Hamas encouraged but waiting
Khaled Meshaal in Cairo Khaled Meshaal, the head of the political office of Hamas, said yesterday during a press conference in Cairo that Hamas would not be an obstacle to a two-state solution and that Hamas is encouraged by the new tone of the Obama administration and ready for a dialogue with it. ...
Khaled Meshaal in Cairo
Khaled Meshaal, the head of the political office of Hamas, said yesterday during a press conference in Cairo that Hamas would not be an obstacle to a two-state solution and that Hamas is encouraged by the new tone of the Obama administration and ready for a dialogue with it. During his first public visit to Cairo in some two years, at a time of deep intra-Palestinian tension, Meshaal struck a surprisingly upbeat tone on issues ranging from peace talks to the future of the Cairo-led talks with Fatah over a Palestinian government of national unity. But within that optimism lurked some serious warnings.
Meshaal’s trip to Cairo and positive public remarks came at a time when intra-Palestinian politics appear ever more sharply divided. Hamas has sharply rejected the legitimacy of the new Abbas-appointed government led by Salam al-Fayyad and has refused to recognize either Abbas or the Fayyad government’s authority to negotiate on behalf of the Palestinians. The clashes between Palestinian security forces and Hamas fighters in the West Bank town of Qalqaliya have sharply raised tensions and generated a flood of worried commentary across the Palestinian political spectrum. The Cairo talks have long been stalemated, and Hamas has repeatedly warned in recent weeks of their impending collapse.
Meshaal’s new tone is therefore something worth keeping an eye upon — both for the opportunities and the threats. He said that the reports he received from Egyptian intelligence chief Omar Suleiman about Obama’s plans were encouraging. He warned that no real progress on the Israeli-Palestinian track could be made without Hamas, but stressed that Hamas would work with Arab initiatives. He also warned that the clashes in the West Bank were an obstacle to Palestinian reconciliation and a source of serious concern. He said that Hamas was prepared and ready for contacts with the U.S., though there had not yet been any official discussions. He welcomed the new tone in the American position, but — like everyone else — is waiting to see if it translates into real changes of policy.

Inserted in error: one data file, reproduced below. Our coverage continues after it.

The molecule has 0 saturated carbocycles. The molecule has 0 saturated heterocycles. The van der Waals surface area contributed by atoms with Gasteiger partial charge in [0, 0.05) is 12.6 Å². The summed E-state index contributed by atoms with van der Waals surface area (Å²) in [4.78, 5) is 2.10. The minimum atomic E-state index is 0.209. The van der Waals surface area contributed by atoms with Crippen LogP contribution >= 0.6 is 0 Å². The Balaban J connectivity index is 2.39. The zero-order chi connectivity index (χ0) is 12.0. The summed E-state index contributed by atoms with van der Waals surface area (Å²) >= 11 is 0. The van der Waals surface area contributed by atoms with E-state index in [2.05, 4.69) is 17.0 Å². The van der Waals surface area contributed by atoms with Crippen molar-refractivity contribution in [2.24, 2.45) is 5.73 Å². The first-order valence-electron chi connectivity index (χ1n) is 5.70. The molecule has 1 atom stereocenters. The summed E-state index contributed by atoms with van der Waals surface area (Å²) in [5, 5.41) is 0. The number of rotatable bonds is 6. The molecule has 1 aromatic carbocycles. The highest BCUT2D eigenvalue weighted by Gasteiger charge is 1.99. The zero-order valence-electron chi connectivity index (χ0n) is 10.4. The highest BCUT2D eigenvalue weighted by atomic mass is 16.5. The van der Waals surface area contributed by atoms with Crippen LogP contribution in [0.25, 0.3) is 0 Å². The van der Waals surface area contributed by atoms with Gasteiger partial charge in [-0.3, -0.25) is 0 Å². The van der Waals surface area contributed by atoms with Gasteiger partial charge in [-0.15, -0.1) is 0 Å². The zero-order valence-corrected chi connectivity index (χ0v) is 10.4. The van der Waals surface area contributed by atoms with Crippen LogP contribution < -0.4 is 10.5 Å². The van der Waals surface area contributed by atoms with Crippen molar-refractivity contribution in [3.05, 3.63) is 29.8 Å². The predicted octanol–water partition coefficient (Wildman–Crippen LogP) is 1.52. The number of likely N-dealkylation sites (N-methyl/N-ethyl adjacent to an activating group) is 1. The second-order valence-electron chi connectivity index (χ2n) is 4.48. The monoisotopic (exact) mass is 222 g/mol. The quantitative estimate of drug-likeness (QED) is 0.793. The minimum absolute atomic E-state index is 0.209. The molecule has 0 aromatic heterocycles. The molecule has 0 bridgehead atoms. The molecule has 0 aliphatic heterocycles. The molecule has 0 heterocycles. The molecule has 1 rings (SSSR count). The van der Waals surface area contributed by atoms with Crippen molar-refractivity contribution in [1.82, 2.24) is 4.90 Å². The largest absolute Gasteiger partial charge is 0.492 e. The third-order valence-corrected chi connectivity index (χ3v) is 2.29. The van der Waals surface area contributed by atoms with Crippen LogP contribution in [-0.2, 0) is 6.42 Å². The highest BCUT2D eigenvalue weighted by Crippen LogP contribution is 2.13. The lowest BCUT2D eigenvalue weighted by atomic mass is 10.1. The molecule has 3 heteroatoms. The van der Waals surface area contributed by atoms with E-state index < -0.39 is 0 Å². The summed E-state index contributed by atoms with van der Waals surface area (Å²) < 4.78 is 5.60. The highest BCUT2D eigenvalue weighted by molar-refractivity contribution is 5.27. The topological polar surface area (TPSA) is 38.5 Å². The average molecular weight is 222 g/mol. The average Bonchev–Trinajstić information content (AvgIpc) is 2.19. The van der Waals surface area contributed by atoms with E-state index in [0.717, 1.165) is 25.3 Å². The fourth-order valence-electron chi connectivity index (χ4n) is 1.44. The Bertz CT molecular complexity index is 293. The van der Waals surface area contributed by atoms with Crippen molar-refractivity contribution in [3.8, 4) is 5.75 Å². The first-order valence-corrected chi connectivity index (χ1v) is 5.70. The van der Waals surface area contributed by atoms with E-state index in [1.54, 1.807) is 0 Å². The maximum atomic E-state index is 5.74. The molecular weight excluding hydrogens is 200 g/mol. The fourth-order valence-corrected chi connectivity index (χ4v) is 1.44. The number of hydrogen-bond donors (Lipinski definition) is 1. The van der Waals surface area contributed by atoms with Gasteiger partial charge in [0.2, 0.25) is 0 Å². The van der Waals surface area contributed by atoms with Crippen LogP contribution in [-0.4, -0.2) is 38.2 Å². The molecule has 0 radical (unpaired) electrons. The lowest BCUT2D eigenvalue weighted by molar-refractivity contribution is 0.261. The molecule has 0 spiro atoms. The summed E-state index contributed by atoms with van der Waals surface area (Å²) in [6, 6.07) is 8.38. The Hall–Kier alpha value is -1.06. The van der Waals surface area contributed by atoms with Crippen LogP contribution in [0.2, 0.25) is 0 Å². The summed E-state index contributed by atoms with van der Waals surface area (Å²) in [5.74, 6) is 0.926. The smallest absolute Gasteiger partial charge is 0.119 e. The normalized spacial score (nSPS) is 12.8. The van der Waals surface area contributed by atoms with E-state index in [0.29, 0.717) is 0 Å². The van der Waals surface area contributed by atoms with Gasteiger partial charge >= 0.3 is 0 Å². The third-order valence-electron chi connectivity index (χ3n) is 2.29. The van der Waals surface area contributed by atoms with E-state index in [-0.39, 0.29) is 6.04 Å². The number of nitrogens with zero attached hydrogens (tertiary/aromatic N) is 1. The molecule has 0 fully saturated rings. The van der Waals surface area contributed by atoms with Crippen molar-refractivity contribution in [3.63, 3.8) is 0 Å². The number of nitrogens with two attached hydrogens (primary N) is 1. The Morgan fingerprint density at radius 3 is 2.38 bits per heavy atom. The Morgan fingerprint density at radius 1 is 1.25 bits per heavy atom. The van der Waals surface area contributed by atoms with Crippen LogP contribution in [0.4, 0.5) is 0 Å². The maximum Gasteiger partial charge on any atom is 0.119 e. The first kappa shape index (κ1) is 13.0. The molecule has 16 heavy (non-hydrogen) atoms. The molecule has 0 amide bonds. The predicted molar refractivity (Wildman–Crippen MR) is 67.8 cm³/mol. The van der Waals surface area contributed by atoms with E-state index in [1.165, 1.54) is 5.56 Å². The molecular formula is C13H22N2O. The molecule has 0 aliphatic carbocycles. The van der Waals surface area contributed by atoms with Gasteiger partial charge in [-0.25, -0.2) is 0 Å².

This matters because no real progress can be made without a Palestinian national unity government which includes Hamas in some form, which re-unites the West Bank and Gaza, and which can agree upon the two-state formula. Meshaal said that Hamas would now be watching Netanyahu’s coming speech carefully to see how much influence the U.S. had over the Israeli position. As will we all…
Marc Lynch is associate professor of political science and international affairs at George Washington University, where he is the director of the Institute for Middle East Studies and of the Project on Middle East Political Science. He is also a non-resident senior fellow at the Center for a New American Security. He is the author of The Arab Uprising (March 2012, PublicAffairs).
He publishes frequently on the politics of the Middle East, with a particular focus on the Arab media and information technology, Iraq, Jordan, Egypt, and Islamist movements. Twitter: @abuaardvark
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